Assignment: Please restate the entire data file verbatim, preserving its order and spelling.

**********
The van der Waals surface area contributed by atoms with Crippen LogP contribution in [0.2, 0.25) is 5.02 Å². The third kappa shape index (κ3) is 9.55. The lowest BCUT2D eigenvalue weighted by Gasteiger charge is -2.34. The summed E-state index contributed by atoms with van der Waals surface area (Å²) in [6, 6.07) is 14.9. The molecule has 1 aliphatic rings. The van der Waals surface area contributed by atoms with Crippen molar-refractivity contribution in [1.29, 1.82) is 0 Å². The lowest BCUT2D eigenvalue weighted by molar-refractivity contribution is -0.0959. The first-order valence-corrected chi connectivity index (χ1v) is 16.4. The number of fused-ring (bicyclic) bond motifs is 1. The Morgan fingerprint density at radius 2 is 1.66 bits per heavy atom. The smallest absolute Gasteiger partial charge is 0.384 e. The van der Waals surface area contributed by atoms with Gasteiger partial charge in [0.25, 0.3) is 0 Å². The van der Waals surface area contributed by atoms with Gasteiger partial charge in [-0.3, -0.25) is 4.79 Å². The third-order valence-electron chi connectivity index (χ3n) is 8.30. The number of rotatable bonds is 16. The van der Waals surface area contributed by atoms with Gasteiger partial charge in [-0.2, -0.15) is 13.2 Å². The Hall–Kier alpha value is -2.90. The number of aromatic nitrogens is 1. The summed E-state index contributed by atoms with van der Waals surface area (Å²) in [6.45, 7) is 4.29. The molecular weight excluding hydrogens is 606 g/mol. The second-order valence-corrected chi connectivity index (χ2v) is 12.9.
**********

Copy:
The van der Waals surface area contributed by atoms with Crippen LogP contribution in [0.2, 0.25) is 5.02 Å². The third kappa shape index (κ3) is 9.55. The lowest BCUT2D eigenvalue weighted by Gasteiger charge is -2.34. The summed E-state index contributed by atoms with van der Waals surface area (Å²) in [6, 6.07) is 14.9. The molecule has 1 aliphatic rings. The van der Waals surface area contributed by atoms with Crippen molar-refractivity contribution in [1.29, 1.82) is 0 Å². The lowest BCUT2D eigenvalue weighted by molar-refractivity contribution is -0.0959. The first-order valence-corrected chi connectivity index (χ1v) is 16.4. The number of fused-ring (bicyclic) bond motifs is 1. The Morgan fingerprint density at radius 2 is 1.66 bits per heavy atom. The smallest absolute Gasteiger partial charge is 0.384 e. The van der Waals surface area contributed by atoms with Gasteiger partial charge in [0.25, 0.3) is 0 Å². The van der Waals surface area contributed by atoms with Gasteiger partial charge in [-0.3, -0.25) is 4.79 Å². The third-order valence-electron chi connectivity index (χ3n) is 8.30. The number of rotatable bonds is 16. The van der Waals surface area contributed by atoms with Gasteiger partial charge in [-0.2, -0.15) is 13.2 Å². The Hall–Kier alpha value is -2.90. The number of aromatic nitrogens is 1. The summed E-state index contributed by atoms with van der Waals surface area (Å²) in [6.45, 7) is 4.29. The molecular weight excluding hydrogens is 606 g/mol. The second-order valence-corrected chi connectivity index (χ2v) is 12.9.